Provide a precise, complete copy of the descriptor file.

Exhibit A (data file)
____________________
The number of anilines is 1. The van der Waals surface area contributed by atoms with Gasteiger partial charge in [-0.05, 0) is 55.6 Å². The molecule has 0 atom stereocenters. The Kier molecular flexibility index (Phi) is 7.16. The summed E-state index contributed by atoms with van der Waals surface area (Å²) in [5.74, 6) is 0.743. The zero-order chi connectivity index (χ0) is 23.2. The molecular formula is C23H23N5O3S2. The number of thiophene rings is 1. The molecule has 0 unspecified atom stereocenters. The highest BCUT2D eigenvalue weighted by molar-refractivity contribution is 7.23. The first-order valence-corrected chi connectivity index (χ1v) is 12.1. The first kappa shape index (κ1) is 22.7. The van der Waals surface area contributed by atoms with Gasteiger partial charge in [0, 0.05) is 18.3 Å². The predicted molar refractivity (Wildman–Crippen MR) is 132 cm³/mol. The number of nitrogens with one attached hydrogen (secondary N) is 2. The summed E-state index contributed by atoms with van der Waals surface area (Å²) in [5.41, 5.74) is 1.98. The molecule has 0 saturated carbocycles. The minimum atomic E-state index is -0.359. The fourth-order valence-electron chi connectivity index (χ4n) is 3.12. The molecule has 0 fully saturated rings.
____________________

The number of anilines is 1. The van der Waals surface area contributed by atoms with Gasteiger partial charge in [-0.05, 0) is 55.6 Å². The molecule has 0 atom stereocenters. The Kier molecular flexibility index (Phi) is 7.16. The summed E-state index contributed by atoms with van der Waals surface area (Å²) in [5.74, 6) is 0.743. The zero-order chi connectivity index (χ0) is 23.2. The molecular formula is C23H23N5O3S2. The number of thiophene rings is 1. The molecule has 0 unspecified atom stereocenters. The highest BCUT2D eigenvalue weighted by molar-refractivity contribution is 7.23. The first-order valence-corrected chi connectivity index (χ1v) is 12.1. The first kappa shape index (κ1) is 22.7. The van der Waals surface area contributed by atoms with Gasteiger partial charge in [0, 0.05) is 18.3 Å². The predicted molar refractivity (Wildman–Crippen MR) is 132 cm³/mol. The number of nitrogens with one attached hydrogen (secondary N) is 2. The summed E-state index contributed by atoms with van der Waals surface area (Å²) in [5.41, 5.74) is 1.98. The molecule has 0 saturated carbocycles. The minimum atomic E-state index is -0.359. The fourth-order valence-electron chi connectivity index (χ4n) is 3.12. The molecule has 0 fully saturated rings.